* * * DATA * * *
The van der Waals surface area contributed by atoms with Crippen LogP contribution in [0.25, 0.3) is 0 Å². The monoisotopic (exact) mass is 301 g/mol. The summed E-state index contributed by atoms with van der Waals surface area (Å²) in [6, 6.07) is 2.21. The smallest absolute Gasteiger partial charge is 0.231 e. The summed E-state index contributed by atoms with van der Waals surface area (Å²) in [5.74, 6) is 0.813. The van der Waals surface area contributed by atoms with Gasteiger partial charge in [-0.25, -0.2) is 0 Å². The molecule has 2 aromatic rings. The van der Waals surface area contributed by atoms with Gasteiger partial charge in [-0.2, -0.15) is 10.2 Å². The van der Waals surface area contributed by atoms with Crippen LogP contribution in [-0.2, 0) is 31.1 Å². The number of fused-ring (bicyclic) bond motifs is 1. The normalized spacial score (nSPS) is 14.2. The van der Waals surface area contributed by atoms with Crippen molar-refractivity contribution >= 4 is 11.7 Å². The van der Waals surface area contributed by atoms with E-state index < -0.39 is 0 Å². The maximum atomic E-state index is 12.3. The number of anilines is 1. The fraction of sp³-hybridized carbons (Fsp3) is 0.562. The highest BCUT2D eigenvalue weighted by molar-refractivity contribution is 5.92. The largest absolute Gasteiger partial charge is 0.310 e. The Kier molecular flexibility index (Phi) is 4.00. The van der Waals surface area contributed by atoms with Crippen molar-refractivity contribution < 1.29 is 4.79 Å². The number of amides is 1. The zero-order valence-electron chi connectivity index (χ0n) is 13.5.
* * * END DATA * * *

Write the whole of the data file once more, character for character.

The van der Waals surface area contributed by atoms with Crippen LogP contribution in [0.25, 0.3) is 0 Å². The monoisotopic (exact) mass is 301 g/mol. The summed E-state index contributed by atoms with van der Waals surface area (Å²) in [6, 6.07) is 2.21. The smallest absolute Gasteiger partial charge is 0.231 e. The summed E-state index contributed by atoms with van der Waals surface area (Å²) in [5.74, 6) is 0.813. The van der Waals surface area contributed by atoms with Gasteiger partial charge in [-0.25, -0.2) is 0 Å². The molecule has 2 aromatic rings. The van der Waals surface area contributed by atoms with Gasteiger partial charge in [-0.2, -0.15) is 10.2 Å². The van der Waals surface area contributed by atoms with Crippen LogP contribution in [-0.2, 0) is 31.1 Å². The number of fused-ring (bicyclic) bond motifs is 1. The normalized spacial score (nSPS) is 14.2. The van der Waals surface area contributed by atoms with Crippen molar-refractivity contribution >= 4 is 11.7 Å². The van der Waals surface area contributed by atoms with E-state index < -0.39 is 0 Å². The maximum atomic E-state index is 12.3. The number of anilines is 1. The fraction of sp³-hybridized carbons (Fsp3) is 0.562. The highest BCUT2D eigenvalue weighted by molar-refractivity contribution is 5.92. The largest absolute Gasteiger partial charge is 0.310 e. The Kier molecular flexibility index (Phi) is 4.00. The van der Waals surface area contributed by atoms with Crippen molar-refractivity contribution < 1.29 is 4.79 Å². The number of amides is 1. The zero-order valence-electron chi connectivity index (χ0n) is 13.5.